There have been some ups and downs recently, which is to be expected of an undertaking of this size. On the plus side there has been good progress in certain areas; refurbished parts have returned to the bus awaiting refitting - the upper saloon has been considerably stripped, revealing the extent of work necessary and panels and many windows removed. Some of the advice that was received was not to be tempted to strip it all down, just work on one part at a time. I started off following this advice, but circumstances determined that I ended up having to do the opposite. I have some sources for parts that may not be around forever, so I need to make the most of those and in order to do so, requires stripping everything back (I was finding that I was purchasing items that I didn't actually need when it came to properly reviewing the existing ones). I also need to determine a plan for refurbishing window pans - most of mine need work and I have acquired a lot of donor window pans, but I still don't know if I have enough or if I now have too many. The refurbishment of these is cut and shut - cut out the bad sections of existing pans and use a donor to make good. This cannot be fully assessed until the windows are removed from the bus for inspection. This is coupled with the need to get on with the new risers and removing as much from the bus as possible reduces the weight, thus reducing the risk of things going wrong when the risers are replaced.

I have a bit of a hard-on for getting the risers done now. I have had them for quite some time and was led to believe that I would be getting assistance to fit them, but it now transpires that is never going to happen. This mammoth task falls back solely on myself to do, which has been a scary thought given my lack of experience with such things. Most people start with something small and easy to do like a car restoration and maybe never progress much beyond some simple car bodywork. I've opted to jump in at the deep end and replace major load bearing parts that sit beneath 5 tons of double decker bus bodywork. Furthermore, there are no instructions or You Tube videos on how to do it. I know what I am trying to achieve but it is far from an easy task. The rear of the body needs to be lifted off the risers so that they can be removed and the new ones fitted between it and the chassis. I need to achieve this without distorting or (worse still) dropping the body. If the latter happens, it's probably game over and I suspect it will be a case of scrapping the bus, having it towed away unceremoniously. I can see why nobody wants to help. But I jumped in with both feet to this restoration so will give it my best shot.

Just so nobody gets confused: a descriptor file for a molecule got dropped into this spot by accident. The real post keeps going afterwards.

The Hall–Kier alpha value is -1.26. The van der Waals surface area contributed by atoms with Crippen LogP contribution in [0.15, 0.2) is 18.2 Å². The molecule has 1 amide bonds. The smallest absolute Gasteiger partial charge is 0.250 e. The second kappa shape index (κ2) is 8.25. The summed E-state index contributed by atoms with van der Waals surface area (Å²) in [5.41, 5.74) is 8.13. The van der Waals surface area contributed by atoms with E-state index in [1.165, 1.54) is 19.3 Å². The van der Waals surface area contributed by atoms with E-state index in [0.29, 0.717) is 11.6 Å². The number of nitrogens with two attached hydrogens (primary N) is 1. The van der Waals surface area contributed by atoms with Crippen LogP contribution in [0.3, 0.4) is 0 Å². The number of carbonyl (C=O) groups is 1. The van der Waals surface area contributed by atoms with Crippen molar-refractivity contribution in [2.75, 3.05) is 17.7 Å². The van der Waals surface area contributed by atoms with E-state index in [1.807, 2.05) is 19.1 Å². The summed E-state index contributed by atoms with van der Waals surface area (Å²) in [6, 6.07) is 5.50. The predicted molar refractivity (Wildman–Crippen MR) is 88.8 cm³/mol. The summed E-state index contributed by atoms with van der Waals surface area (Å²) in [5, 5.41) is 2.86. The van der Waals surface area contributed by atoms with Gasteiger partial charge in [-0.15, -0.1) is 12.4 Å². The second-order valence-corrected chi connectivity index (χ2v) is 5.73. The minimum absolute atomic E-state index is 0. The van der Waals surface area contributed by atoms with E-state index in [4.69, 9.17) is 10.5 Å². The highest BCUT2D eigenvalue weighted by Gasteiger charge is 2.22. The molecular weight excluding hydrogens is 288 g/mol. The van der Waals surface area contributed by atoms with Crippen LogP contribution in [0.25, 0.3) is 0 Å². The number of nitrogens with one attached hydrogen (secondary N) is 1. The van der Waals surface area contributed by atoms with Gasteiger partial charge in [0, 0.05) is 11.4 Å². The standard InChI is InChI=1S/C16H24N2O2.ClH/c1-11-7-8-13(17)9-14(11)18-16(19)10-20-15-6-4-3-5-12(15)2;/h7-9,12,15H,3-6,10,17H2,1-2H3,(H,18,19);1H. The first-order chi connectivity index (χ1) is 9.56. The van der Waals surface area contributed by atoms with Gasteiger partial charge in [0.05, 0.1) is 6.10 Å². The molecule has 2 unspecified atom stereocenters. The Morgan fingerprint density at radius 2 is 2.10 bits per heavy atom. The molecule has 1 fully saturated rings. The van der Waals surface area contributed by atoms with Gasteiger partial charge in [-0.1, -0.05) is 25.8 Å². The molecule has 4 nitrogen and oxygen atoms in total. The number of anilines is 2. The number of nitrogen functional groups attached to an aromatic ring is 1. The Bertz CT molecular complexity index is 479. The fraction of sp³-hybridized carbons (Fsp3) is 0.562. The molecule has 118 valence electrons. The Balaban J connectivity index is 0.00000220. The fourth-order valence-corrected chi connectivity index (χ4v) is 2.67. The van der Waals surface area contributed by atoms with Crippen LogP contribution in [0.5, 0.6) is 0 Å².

When risers were replaced by London Transport, they lifted the body off the chassis to do so. They had cranes and they had jigs that cradled the body and could tilt or turn it so that it could be worked on. They also didn't have 50 years worth of corrosion to deal with. I don't have those luxuries or benefits, so the plan I have devised is as follows:

  • remove the platform (not that difficult, it was so badly rotted and was not an original one)
  • remove all the connected items on or around the risers
  • remove as much weight as possible
  • brace the inside of the bus body to prevent the sides from caving in
  • lift the bus a few inches using a 10 ton jack (it's an investment required if you own a bus)
  • support parts of the body accordingly
  • lower the body onto the supports, thus allowing the remaining weight of the body to be transferred from the risers to the supports
  • remove the old risers and fit the new ones
  • lift the bus again to remove the temporary supports
  • lower the bus onto the new risers
That is a simplistic plan of how to perform the work. The amount of effort to achieve it is considerable, but I am now progressing it to the key stages of riser removal and fitting. The next restoration updates are either going to be filled with delight regarding overcoming this huge milestone or will be a sad end to disastrous undertaking and the doubters will be able to say "I told you I was going to end up saying 'I told you so'"

And a bit more (bus lifted to start riser work)...

19 November 2015

Stepping up a gear